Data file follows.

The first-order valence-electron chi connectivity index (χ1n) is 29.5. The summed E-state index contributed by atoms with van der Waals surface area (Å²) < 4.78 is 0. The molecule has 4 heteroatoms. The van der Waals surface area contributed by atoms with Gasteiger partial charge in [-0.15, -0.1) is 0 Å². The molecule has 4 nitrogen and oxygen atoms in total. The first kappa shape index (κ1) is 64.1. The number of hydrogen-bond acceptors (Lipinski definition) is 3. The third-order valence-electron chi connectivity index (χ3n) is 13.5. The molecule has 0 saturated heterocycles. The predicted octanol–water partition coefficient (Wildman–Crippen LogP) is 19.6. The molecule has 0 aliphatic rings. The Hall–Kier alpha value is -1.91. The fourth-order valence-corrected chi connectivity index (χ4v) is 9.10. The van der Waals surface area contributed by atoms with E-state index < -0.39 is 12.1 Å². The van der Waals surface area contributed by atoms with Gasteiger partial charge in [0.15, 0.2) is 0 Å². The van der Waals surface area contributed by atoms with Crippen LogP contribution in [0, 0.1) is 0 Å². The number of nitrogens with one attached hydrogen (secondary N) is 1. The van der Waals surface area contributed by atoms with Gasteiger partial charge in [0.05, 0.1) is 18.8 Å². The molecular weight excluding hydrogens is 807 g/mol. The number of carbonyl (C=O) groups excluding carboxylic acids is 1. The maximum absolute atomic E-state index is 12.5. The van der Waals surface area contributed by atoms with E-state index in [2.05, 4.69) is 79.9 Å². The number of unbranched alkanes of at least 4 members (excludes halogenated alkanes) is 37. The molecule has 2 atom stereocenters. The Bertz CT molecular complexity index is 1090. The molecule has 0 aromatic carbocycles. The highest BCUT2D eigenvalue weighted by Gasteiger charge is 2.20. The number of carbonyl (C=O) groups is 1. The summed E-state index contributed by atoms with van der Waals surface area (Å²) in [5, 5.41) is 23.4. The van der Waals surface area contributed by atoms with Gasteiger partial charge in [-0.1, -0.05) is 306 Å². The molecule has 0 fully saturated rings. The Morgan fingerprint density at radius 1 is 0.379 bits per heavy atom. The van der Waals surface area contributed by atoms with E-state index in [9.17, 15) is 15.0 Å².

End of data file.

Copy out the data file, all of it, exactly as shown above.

The first-order valence-electron chi connectivity index (χ1n) is 29.5. The summed E-state index contributed by atoms with van der Waals surface area (Å²) < 4.78 is 0. The molecule has 4 heteroatoms. The van der Waals surface area contributed by atoms with Gasteiger partial charge in [-0.15, -0.1) is 0 Å². The molecule has 4 nitrogen and oxygen atoms in total. The first kappa shape index (κ1) is 64.1. The number of hydrogen-bond acceptors (Lipinski definition) is 3. The third-order valence-electron chi connectivity index (χ3n) is 13.5. The molecule has 0 saturated heterocycles. The predicted octanol–water partition coefficient (Wildman–Crippen LogP) is 19.6. The molecule has 0 aliphatic rings. The Hall–Kier alpha value is -1.91. The fourth-order valence-corrected chi connectivity index (χ4v) is 9.10. The van der Waals surface area contributed by atoms with E-state index < -0.39 is 12.1 Å². The van der Waals surface area contributed by atoms with Gasteiger partial charge in [0.15, 0.2) is 0 Å². The van der Waals surface area contributed by atoms with Crippen LogP contribution in [0, 0.1) is 0 Å². The number of nitrogens with one attached hydrogen (secondary N) is 1. The van der Waals surface area contributed by atoms with Gasteiger partial charge in [0.05, 0.1) is 18.8 Å². The molecular weight excluding hydrogens is 807 g/mol. The number of carbonyl (C=O) groups excluding carboxylic acids is 1. The maximum absolute atomic E-state index is 12.5. The van der Waals surface area contributed by atoms with E-state index in [2.05, 4.69) is 79.9 Å². The number of unbranched alkanes of at least 4 members (excludes halogenated alkanes) is 37. The molecule has 2 atom stereocenters. The Bertz CT molecular complexity index is 1090. The molecule has 0 aromatic carbocycles. The highest BCUT2D eigenvalue weighted by Gasteiger charge is 2.20. The number of carbonyl (C=O) groups is 1. The summed E-state index contributed by atoms with van der Waals surface area (Å²) in [5, 5.41) is 23.4. The van der Waals surface area contributed by atoms with Gasteiger partial charge in [-0.1, -0.05) is 306 Å². The molecule has 0 fully saturated rings. The Morgan fingerprint density at radius 1 is 0.379 bits per heavy atom. The van der Waals surface area contributed by atoms with E-state index in [9.17, 15) is 15.0 Å².